Face Perception in Children with Autism and Asperger's Syndrome


Requests for reprints to: Dr Dorothy Bishop, MRC Applied Psychology Unit, 15 Chaucer Road, Cambridge CB2 2EF, U.K.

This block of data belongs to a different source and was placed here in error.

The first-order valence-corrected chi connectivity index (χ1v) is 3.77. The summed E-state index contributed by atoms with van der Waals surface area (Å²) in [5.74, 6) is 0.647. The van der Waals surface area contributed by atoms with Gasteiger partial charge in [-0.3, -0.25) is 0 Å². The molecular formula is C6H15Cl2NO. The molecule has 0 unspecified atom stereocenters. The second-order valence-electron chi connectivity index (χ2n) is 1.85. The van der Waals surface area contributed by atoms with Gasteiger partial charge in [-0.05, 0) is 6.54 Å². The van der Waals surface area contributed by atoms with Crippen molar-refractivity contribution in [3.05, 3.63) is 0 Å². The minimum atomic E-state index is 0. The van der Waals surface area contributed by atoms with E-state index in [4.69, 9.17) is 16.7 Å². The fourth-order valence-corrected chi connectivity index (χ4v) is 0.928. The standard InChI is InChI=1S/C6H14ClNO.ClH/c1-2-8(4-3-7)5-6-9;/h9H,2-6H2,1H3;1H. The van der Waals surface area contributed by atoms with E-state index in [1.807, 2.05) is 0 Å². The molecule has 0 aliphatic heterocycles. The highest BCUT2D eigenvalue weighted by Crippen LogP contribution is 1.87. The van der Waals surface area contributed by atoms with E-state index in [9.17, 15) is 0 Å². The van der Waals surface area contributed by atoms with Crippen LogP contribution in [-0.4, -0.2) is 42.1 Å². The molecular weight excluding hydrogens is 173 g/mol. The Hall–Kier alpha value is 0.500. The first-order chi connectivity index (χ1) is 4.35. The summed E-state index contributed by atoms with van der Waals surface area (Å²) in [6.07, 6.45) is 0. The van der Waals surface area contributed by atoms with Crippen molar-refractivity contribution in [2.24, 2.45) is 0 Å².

Abstract— Children with diagnoses of either autism or Asperger's syndrome were matched on measures of verbal mental age with nonautistic control children. They were tested on their abilities to process both facial and nonfacial stimuli. There were no significant differences between the low ability autistic and control groups, but the high ability autistic and Asperger's children performed significantly worse than controls across all tests. Group averages masked substantial individual variation. The results are seen as indicating a general perceptual deficit that is not specific to faces or emotions. This appears to be a common correlate of autism and Asperger's syndrome, rather than a core symptom.